Is it new? false
Is it new? true
Is it processing? true
Is it new? true
Is it processing? false

Using bitwise number is harder to grasp at first glance and open code to error more easily even with TypeScript. It is recommended to use bitwise wisely and not to abuse it.

Simple Pattern to use Highchart and React

At the time I am compositing this entry, Highchart doesn’t collaborate naturally in a React project. There is an open source project available but it is not part of the official release. However, using directly the library from Highchart into your TypeScript and React project is not a huge burden. In this article, we will see how to create a React component that uses Highchart.

The first step is to get the official library and the definition file. The types are not in the main repository and are a major version late. However, it was enough in my experience to work. You need to NPM install “highcharts” and “@types/highcharts”.

You will need to create a new TSX file and import one or many packages. The number of packages depends on what you want to do with HighChart. If you need to use the exporting capability, you will need to import an additional module. If you need the offline flavor of exporting, you will need also to import a package. For the completeness of the example, let’s get them all.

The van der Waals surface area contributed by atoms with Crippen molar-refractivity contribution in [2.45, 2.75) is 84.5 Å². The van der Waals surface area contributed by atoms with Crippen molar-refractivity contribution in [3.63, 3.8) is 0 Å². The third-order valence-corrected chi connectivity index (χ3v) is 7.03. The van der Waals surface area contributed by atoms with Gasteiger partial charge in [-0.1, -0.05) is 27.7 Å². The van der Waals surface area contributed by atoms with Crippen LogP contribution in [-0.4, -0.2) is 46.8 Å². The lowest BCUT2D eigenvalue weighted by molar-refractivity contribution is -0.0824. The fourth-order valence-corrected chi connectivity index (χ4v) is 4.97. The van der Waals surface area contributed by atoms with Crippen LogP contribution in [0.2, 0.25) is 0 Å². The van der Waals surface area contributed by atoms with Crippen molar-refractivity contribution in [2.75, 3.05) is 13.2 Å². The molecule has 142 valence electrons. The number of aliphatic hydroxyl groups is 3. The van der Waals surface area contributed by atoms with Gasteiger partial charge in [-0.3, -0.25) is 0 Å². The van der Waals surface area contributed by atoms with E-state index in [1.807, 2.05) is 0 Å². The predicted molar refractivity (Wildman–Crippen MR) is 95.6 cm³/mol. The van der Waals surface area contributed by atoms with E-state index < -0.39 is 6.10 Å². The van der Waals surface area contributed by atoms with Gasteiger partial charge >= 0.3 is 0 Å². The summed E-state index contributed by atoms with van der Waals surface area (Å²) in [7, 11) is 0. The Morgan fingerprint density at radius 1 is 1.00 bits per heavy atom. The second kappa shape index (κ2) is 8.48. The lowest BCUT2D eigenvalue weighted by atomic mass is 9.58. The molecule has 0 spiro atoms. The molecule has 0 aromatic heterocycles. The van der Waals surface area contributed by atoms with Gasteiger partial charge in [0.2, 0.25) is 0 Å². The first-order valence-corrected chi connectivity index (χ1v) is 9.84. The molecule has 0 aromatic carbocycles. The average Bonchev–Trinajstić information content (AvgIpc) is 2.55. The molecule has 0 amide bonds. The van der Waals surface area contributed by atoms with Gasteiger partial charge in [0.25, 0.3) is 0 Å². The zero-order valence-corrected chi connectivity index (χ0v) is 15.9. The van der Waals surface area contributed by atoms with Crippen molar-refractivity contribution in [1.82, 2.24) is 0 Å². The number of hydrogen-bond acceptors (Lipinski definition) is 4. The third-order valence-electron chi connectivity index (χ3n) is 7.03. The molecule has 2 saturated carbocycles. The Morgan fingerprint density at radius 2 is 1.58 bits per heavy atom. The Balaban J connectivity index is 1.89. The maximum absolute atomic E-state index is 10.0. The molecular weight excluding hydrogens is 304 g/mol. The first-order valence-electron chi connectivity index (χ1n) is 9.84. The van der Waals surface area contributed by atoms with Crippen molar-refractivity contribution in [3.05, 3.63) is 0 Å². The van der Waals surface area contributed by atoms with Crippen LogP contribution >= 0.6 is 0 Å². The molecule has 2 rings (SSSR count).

import Highcharts, { CSSObject, Options, SeriesObject, PlotBands } from "highcharts";
import Exporter from "highcharts/modules/exporting";
import OE from "highcharts/modules/offline-exporting";

The Exporting and OE are functions. They must be applied to the HightCharts function right below you imports.

Exporter(Highcharts);
OE(Highcharts);

The next step is to create a React component that will have a componentDidUpdate, a render, and a componentDidMount. Also, the component must have one reference to Highchart and one other reference to the HTML container. The container may be used for adding dynamic animation with CSS and also to indicate where to inject the Highchart component. The Highchart component reference will be used to push data or user’s options during the lifetime of the component.

private hightChartContainer: HTMLDivElement | null = null;
private highChartControl: Highcharts.ChartObject | undefined = undefined;

The render function creates the container that hosts the Highchart control.

    public render(): JSX.Element {
        const isChartVisible = this.props.source.graphData !== undefined;
        const chart = <div
            style={{
                display: (isChartVisible ? "block" : "none")
            }}
            ref={(div) => { this.hightChartContainer = div; }}
        />;
        return <>
            <div
                style={{
                    display: (isChartVisible ? "none" : "flex"),
                }}
            >
                Loading your data
            </div>
            {chart}
        </>;
    }

The render will be executed once and then the componentDidMount function is executed once as well. Meanwhile, the componentDidMount function does the heavy lifting by instantiating the Highchart component. In reality, this function is way bigger than what I am providing. It contains all the configuration you can apply to a Highchart.